The disability watchdog is hiring just five or six new permanent inspectors despite the body coming under fire in a recent inquiry and gaining a large boost in funding and resourcing.
In September, National Disability Insurance Scheme Minister Stuart Robert announced the NDIS Quality and Safeguards Commission would gain 100 more staff and $92.9 million in funding over four years to expand its compliance and investigative capacity.
The disability watchdog is hiring up to six new inspectors, out of 100 new staff.Credit:Alamy
The announcement came after it was revealed the commission issued just one fine in the past two years – to a banned service provider after its client, Ann Marie Smith, died from severe septic shock, organ failure, severe pressure sores, malnutrition and issues related to her cerebral palsy.
On Thursday, NDIS Quality and Safeguards Commissioner Graeme Head told Senate estimates the commission’s staff levels will grow to 350 thanks to the funding injection.
But Greens senator Jordon Steele-John said he did not understand how having less than 30 inspectors was a smart move, given the sheer number of complains and investigations the commission was dealing with.
In the two years to June 2020 the watchdog fielded more than 8000 complaints. Of those, 47 per cent resulted in no further action, 42 per cent resulted in advice or assistance and 11 per cent ended in a resolution process.
It currently has 221 investigations under way, and 21 investigators.
“I find it really difficult to understand how … you would have sat down and gone, ‘one of our core functions is to be able to have an investigative capacity to follow up complaints, let’s put less than 10 per cent of our workforce on that’,” Senator Steele-John said.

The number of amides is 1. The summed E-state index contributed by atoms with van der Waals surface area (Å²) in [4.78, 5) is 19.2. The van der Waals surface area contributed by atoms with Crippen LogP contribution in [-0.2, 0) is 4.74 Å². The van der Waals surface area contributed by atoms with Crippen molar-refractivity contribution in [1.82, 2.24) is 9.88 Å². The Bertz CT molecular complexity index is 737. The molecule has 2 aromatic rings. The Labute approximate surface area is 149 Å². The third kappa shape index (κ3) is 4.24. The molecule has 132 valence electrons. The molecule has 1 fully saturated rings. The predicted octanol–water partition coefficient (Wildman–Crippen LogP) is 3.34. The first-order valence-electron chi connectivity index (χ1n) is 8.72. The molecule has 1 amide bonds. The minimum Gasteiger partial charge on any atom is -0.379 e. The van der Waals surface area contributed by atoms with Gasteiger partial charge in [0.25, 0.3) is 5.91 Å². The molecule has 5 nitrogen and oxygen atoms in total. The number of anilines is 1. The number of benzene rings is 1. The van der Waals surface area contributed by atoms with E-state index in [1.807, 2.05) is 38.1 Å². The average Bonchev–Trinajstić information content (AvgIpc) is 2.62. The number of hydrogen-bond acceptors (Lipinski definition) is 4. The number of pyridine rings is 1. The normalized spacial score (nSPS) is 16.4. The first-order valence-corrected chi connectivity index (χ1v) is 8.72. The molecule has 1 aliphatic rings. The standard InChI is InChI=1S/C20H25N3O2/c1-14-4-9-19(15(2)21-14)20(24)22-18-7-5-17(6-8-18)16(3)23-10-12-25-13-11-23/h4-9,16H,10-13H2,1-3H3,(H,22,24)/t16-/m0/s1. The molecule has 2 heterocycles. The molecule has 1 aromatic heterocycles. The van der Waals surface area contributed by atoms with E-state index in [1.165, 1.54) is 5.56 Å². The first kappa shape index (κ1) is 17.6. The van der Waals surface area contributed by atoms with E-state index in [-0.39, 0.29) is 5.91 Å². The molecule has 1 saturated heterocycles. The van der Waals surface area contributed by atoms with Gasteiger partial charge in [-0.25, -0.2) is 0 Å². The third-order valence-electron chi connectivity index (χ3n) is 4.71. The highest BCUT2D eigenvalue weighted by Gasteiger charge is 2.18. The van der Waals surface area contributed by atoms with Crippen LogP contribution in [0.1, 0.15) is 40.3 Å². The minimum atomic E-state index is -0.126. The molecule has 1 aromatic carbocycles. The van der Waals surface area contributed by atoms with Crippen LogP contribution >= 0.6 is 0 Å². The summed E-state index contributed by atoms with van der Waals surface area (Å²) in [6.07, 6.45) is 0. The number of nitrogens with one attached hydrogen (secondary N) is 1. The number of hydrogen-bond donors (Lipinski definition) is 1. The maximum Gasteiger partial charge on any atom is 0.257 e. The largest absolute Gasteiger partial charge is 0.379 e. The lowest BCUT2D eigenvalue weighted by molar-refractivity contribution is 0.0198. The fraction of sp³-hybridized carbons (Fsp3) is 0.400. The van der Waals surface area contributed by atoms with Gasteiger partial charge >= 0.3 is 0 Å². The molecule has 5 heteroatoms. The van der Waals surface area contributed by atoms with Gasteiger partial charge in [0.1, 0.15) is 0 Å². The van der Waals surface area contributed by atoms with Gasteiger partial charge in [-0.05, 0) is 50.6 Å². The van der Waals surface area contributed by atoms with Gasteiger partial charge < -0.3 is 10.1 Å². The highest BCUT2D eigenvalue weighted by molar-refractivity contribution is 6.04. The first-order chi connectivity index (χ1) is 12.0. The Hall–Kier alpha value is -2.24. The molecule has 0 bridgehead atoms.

Mr Head said the complaint figures include matters that were outside the scope of the commission, and those inspectors only formed part of the team that conducted inquiries at the commission.
“In a complex matter you may have our lead investigator, or you may have one or more locally based investigators as well as compliance staff,” he said.
“So, in a sense, each investigation involves both dedicated specialist investigation resources as well as other resources.”
Of the 100 new staff members the commission was recruiting, 27 will handle complaints, 40 will focus on reportable incidents and five will join the commission’s legal team.
In September, a Senate committee heard complaints were falling through the cracks with reportable incident staff responsible for between 80 and 120 cases at one time, while complaints staff manage between 40 and 60 matters each.
In that committee inquiry a solicitor with the Intellectual Disability Rights Service, Tim Chate, detailed abuse inflicted on a wheelchair-using disability client that passed with no consequences.
“A lot of abuse and neglect goes unreported,” Mr Chate told the hearing, saying complaints tended to be “resolved in favour of the service provider”.
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Rachel Clun is a federal political reporter at The Sydney Morning Herald and The Age, covering health.